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Tips for Planning Your Garden

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planning a garden Colleen Vanderlinden

Some people thrive on planning. They schedule, prioritize, and just generally have their stuff together. And others tend to just jump in and see what happens. But when it comes to growing a productive, beautiful garden, planning is really important to your success.. It helps with everything from figuring out which seeds to order to deciding if you can really afford the space that growing 15 varieties of heirloom tomatoes will require. It will save you time and money, and, best of all, save you from a few headaches during the gardening season.

It doesn't even take that much work. Here are some steps to keep in mind when planning your next garden.

1. Assess Your Gardening Space

Look at where you'll be growing your garden. Will you be planting in containers, traditional beds, raised beds, or maybe even off-site in a community garden plot? How much sun does the area get? Measure the space -- this will be helpful later on. If you garden in several different beds, measure each one individually. Consider drawing them out (to scale, if you want to really get into the planning mode) on graph paper.

2. Figure Out What You Want to Grow

So now you that know what kind of space you're working with, the fun begins. List everything you want to grow. This is dreaming time. It doesn't mean you'll grow it all, necessarily. It just gives you an idea of where your priorities lie. Do you want lots of paste tomatoes for canning? Plenty of strawberries for making jam? Tons of greens for salads? Maybe your family loves potatoes, or squash, or carrots. Write it all down.

3. Narrow It Down

This is where your garden measurements and your list of things to grow come together. If you have limited space, it's unlikely you're going to be able to grow both enough tomatoes for canning AND enough potatoes to store for the winter. You'll need to make some choices here. What items are on your MUST grow list? What will you and your family actually eat (as opposed to just wanting to grow something because it's interesting or pretty?)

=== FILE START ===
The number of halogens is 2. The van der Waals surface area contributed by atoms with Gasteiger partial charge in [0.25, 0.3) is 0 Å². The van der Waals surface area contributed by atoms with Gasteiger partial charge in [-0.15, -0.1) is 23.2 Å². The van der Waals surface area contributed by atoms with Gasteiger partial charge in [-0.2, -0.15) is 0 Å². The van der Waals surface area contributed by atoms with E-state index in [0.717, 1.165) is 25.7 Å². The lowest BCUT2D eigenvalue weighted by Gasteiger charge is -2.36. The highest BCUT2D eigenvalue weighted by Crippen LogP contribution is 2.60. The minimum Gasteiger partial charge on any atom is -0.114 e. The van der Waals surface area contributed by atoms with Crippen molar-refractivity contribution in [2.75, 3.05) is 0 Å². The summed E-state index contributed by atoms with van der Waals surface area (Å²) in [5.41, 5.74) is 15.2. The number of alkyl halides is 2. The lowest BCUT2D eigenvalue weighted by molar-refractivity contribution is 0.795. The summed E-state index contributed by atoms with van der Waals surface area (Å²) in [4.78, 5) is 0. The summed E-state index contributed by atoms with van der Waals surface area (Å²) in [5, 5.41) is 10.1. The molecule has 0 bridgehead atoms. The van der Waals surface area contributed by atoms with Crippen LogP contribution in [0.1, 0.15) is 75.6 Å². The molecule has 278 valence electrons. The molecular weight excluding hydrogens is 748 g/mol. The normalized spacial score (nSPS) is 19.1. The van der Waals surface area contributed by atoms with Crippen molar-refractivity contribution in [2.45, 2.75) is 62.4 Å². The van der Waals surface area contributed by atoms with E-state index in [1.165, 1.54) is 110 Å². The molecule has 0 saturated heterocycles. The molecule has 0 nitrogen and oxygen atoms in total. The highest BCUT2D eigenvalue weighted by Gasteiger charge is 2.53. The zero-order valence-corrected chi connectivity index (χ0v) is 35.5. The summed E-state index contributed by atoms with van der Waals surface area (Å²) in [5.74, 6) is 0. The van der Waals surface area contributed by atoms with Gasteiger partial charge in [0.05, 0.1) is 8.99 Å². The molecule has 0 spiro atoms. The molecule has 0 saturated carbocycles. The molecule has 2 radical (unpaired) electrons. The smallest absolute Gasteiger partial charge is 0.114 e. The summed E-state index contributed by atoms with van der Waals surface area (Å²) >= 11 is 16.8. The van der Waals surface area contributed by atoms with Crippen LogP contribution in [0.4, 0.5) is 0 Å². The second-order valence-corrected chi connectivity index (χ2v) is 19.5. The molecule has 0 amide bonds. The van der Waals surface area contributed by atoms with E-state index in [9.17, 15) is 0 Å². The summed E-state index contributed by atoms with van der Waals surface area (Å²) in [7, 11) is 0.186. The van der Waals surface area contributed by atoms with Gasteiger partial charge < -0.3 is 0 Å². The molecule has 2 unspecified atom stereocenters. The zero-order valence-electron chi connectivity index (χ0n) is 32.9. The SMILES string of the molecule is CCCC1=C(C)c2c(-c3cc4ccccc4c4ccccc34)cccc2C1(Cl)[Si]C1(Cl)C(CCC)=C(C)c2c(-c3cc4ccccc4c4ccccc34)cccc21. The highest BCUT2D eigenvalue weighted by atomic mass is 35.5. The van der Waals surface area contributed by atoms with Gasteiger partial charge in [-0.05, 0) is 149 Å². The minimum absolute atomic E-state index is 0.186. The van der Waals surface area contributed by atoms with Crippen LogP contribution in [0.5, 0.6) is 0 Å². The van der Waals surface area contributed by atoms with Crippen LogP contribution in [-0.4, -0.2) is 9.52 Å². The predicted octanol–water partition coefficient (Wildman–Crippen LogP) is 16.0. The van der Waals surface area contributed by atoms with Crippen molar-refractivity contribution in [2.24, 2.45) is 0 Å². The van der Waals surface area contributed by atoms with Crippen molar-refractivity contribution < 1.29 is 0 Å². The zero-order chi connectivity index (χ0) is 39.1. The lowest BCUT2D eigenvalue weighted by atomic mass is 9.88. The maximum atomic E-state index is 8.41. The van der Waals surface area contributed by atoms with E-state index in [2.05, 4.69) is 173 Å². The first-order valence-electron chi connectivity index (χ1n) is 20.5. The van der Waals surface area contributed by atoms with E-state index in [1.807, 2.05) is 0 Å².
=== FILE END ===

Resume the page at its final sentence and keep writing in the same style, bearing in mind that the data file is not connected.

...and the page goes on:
This is also the time to assess when you can best grow things. Spinach, for example, is best grown in spring or fall in most areas (it bolts when the weather gets hot). So you can grow it, but what will you replace it with during the heat of summer? Maybe some bush beans would work. This step can be a lot of fun, but it can also help you get your shopping list under control as well.

4. Draw a Plan

You don't absolutely have to draw out a garden plan, but it can help you see your space and how things will work out more clearly. If you're not great with a ruler and pencil look into online garden planning tools. (I've listed several good ones in this blog post.)

This step helps you figure out how many of each plant you can grow, and you can also figure out succession planting at this time, so it makes it very easy to figure out what you need for the next step.

5. Buying Seeds and Plants

Now is the time to take your list and plan and go shopping. You still have some decisions to make, though. Are you going to start your warm-season crops like tomatoes and peppers indoors from seed, or are you going to buy transplants? If you're starting them from seed, you'll need some equipment for seed starting. At the very least, you'll know which seeds you need now. Here are some good sources for organic seeds.

6. Figuring Out When to Plant

Next, you need to come up with a schedule, based on your plan, so you'll know when to plant everything. Here are a couple of my favorite sources:

It's not difficult, and it really doesn't take that much time. But a bit of planning will help you grow a healthier, more productive garden next year.

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